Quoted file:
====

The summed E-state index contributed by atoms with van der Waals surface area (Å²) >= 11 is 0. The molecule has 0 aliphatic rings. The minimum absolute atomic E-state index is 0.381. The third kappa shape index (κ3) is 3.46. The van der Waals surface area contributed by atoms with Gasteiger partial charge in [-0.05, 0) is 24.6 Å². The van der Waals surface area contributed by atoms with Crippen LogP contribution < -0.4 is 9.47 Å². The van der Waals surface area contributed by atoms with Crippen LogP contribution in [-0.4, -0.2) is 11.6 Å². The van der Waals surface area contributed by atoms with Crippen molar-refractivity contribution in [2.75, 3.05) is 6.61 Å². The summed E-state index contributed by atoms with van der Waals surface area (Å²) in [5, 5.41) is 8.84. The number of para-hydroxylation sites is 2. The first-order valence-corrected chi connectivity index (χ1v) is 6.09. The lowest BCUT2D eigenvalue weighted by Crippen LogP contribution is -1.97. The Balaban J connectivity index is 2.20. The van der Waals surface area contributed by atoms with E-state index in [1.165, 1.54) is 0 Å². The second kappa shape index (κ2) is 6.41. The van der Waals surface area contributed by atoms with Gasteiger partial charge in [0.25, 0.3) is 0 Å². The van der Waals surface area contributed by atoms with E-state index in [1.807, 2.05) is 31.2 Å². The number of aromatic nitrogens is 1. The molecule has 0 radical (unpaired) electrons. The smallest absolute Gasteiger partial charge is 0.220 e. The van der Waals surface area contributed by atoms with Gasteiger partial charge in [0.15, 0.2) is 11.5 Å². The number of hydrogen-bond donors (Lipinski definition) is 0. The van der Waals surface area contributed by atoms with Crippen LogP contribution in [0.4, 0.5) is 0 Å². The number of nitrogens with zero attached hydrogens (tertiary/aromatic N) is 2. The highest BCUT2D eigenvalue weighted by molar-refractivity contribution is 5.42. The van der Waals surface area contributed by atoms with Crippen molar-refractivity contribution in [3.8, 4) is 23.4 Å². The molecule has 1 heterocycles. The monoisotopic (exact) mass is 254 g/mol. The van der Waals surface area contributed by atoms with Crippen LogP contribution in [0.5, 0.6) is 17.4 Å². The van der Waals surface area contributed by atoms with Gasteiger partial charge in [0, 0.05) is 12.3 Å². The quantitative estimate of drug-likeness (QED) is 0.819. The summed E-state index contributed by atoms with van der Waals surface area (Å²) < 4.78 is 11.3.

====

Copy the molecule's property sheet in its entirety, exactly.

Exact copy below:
The summed E-state index contributed by atoms with van der Waals surface area (Å²) >= 11 is 0. The molecule has 0 aliphatic rings. The minimum absolute atomic E-state index is 0.381. The third kappa shape index (κ3) is 3.46. The van der Waals surface area contributed by atoms with Gasteiger partial charge in [-0.05, 0) is 24.6 Å². The van der Waals surface area contributed by atoms with Crippen LogP contribution < -0.4 is 9.47 Å². The van der Waals surface area contributed by atoms with Crippen LogP contribution in [-0.4, -0.2) is 11.6 Å². The van der Waals surface area contributed by atoms with Crippen molar-refractivity contribution in [2.75, 3.05) is 6.61 Å². The summed E-state index contributed by atoms with van der Waals surface area (Å²) in [5, 5.41) is 8.84. The number of para-hydroxylation sites is 2. The first-order valence-corrected chi connectivity index (χ1v) is 6.09. The lowest BCUT2D eigenvalue weighted by Crippen LogP contribution is -1.97. The Balaban J connectivity index is 2.20. The van der Waals surface area contributed by atoms with E-state index in [1.165, 1.54) is 0 Å². The second kappa shape index (κ2) is 6.41. The van der Waals surface area contributed by atoms with Gasteiger partial charge in [0.25, 0.3) is 0 Å². The van der Waals surface area contributed by atoms with E-state index in [1.807, 2.05) is 31.2 Å². The number of aromatic nitrogens is 1. The molecule has 0 radical (unpaired) electrons. The smallest absolute Gasteiger partial charge is 0.220 e. The van der Waals surface area contributed by atoms with Gasteiger partial charge in [0.15, 0.2) is 11.5 Å². The number of hydrogen-bond donors (Lipinski definition) is 0. The van der Waals surface area contributed by atoms with Crippen LogP contribution in [0.4, 0.5) is 0 Å². The number of nitrogens with zero attached hydrogens (tertiary/aromatic N) is 2. The highest BCUT2D eigenvalue weighted by molar-refractivity contribution is 5.42. The van der Waals surface area contributed by atoms with Crippen molar-refractivity contribution in [3.8, 4) is 23.4 Å². The molecule has 1 heterocycles. The monoisotopic (exact) mass is 254 g/mol. The van der Waals surface area contributed by atoms with Crippen LogP contribution in [0.5, 0.6) is 17.4 Å². The van der Waals surface area contributed by atoms with Gasteiger partial charge in [0, 0.05) is 12.3 Å². The quantitative estimate of drug-likeness (QED) is 0.819. The summed E-state index contributed by atoms with van der Waals surface area (Å²) < 4.78 is 11.3.